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WARMUP

I want to specifically address your warmup time; it is an EXTREMELY important part of your practice. If you are an athlete, you know how important it is to warmup. We are putting a big stress on muscles, too - and for wind players, these are tiny muscles (mouth & fingers) and easily injured.

Your warmup should include exercises that are easy to play so that you can focus on musculature things and so that your body thinks, “Oh, yeah, I remember this!” (My warm up was so ingrained that when I was in college, I used to read the newspaper while warming up! I now know that I need to use that time to think about the muscle movement and review all motions to be sure no bad habits are developing and to warmup my brain!)

Novice players, last week we specifically talked about the warmup and I suggested the following (more advanced players, read through and substitute scales or something for the exercise 86):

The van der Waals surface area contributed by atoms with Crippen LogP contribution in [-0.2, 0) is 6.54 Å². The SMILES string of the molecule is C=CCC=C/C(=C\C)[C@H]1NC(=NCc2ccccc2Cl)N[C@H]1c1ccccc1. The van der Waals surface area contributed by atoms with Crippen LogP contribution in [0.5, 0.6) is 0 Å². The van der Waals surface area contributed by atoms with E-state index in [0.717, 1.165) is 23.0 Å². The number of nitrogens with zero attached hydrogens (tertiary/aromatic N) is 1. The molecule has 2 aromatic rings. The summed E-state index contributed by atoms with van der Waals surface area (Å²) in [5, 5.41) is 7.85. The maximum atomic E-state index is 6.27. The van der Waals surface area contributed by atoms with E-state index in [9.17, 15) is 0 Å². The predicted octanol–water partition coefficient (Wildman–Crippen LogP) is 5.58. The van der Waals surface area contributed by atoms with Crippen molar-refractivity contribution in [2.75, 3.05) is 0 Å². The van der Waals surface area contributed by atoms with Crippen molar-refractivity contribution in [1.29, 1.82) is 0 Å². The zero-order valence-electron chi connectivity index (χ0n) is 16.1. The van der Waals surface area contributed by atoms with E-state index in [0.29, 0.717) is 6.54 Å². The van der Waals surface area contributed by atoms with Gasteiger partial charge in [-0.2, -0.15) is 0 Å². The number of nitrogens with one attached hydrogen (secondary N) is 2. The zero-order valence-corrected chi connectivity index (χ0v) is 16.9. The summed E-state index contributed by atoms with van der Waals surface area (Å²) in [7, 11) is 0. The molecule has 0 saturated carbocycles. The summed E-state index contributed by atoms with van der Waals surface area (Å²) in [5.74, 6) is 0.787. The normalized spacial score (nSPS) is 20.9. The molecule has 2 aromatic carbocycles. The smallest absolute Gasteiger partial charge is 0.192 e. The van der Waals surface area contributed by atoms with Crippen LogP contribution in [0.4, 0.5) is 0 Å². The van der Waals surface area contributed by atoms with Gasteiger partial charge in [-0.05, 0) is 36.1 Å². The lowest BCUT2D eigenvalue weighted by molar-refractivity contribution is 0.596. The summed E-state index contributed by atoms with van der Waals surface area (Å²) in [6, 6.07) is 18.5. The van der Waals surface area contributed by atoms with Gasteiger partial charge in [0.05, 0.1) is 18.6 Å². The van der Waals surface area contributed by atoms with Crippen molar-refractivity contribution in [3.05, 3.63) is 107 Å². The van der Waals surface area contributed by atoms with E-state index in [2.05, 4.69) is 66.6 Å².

WINDS WARMUP EXERCISE #1
LONG TONES with several focus goals as you do them

Winds: (percussion, yours is below) BREATH SUPPORT is a key focus goal - breathe into your "stomach". Feel your back & rib cage expand. Don’t let your shoulders come up, but instead, your stomach extends. Then use your stomach muscles to push the air out with enough strength to get whatever vibrates to vibrate (reed, lips, air column). Remember to keep the stomach firm as you run out of air or the sound gets softer.